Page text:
A verdict has been reached in the GHURA open government case involving three out of six GHURA executives indicted on misdemeanor charges of conspiring to violate open government law and official misconduct.
At 3:30 p.m. Thursday afternoon, following less than a day of deliberations, the 6-panel jury in the GHURA case reached a verdict of not guilty for defendants David J. Sablan, Cecile Suda, and Roland Selvige.
Outside the courtroom, while PNC wasn’t able to get a comment from Suda or Selvidge, Sablan did take a few minutes to share his reactions to closing the case which has played out for two years.
“Well, I have always felt that what we did when I served on the GHURA board was for the benefit of the people of Guam. And I never believed that we ever did anything wrong. So I am very pleased with the verdict that came out. And I felt very comfortable from the beginning, actually when the trial began, that the evidence would clearly show that we didn’t do anything wrong,” Sablan said.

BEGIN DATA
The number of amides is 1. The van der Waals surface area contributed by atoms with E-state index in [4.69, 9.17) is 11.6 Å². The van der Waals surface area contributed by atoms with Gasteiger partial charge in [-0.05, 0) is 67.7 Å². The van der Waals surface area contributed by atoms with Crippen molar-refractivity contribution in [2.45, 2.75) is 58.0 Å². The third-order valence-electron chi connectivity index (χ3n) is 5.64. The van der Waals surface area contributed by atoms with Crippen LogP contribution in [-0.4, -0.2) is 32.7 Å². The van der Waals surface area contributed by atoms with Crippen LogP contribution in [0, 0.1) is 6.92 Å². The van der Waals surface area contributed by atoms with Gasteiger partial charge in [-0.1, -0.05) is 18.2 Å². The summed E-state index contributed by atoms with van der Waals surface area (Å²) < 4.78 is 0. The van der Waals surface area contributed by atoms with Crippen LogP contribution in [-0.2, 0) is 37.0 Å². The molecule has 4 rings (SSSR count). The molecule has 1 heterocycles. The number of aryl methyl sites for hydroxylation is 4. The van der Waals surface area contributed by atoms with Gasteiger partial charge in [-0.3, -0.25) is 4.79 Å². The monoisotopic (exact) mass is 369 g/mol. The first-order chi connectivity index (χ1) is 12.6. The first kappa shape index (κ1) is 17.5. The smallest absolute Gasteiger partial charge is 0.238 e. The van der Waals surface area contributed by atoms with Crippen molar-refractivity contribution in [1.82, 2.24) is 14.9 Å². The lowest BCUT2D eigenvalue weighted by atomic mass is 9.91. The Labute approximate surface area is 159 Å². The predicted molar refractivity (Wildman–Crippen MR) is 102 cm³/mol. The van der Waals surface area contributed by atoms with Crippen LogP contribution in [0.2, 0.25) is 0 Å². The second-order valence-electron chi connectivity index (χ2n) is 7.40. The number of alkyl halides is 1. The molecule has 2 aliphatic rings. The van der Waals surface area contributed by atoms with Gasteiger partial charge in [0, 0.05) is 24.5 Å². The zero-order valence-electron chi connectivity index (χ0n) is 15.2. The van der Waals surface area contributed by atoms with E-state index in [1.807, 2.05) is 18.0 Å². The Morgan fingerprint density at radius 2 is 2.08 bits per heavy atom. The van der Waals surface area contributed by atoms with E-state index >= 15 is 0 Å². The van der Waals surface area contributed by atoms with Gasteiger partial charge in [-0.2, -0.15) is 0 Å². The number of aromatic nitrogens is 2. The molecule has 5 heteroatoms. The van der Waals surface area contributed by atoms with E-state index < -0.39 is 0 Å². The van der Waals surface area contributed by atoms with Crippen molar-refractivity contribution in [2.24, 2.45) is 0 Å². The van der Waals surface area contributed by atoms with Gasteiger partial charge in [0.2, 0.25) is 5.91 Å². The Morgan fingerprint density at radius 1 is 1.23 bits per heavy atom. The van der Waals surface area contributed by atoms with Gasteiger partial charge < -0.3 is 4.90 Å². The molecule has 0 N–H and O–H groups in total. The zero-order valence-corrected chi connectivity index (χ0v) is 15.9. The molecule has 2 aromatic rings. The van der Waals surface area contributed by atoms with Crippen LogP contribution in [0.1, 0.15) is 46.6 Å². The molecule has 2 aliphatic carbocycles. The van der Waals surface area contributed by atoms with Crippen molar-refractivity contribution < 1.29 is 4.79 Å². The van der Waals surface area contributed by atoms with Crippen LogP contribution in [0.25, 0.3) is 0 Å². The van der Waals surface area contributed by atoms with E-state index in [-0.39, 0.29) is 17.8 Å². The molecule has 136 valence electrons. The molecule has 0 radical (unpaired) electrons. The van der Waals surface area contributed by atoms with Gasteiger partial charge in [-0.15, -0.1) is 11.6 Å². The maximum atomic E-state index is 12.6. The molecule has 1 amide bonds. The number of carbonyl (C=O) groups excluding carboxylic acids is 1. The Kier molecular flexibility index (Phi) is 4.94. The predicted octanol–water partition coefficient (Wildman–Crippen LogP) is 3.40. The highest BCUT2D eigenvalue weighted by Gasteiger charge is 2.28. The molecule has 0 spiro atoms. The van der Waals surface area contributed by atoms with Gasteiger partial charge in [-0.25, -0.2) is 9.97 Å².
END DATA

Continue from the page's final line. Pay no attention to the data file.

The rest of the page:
The case revolved around the board members’ role in the conducting of working sessions — dubbed secret meetings by the prosecution — pertaining to the awarding of low-income housing tax credits in 2011 and the ratification of a credit card policy in 2015. It should be noted that Suda was not a part of the board in 2015.
The verdict in this case raises the question: Will the case of Deane Torre and John Ilao, the other defendants, move forward with trial? They were also indicted in the same conspiracy but had their cases severed from the rest of the defendants.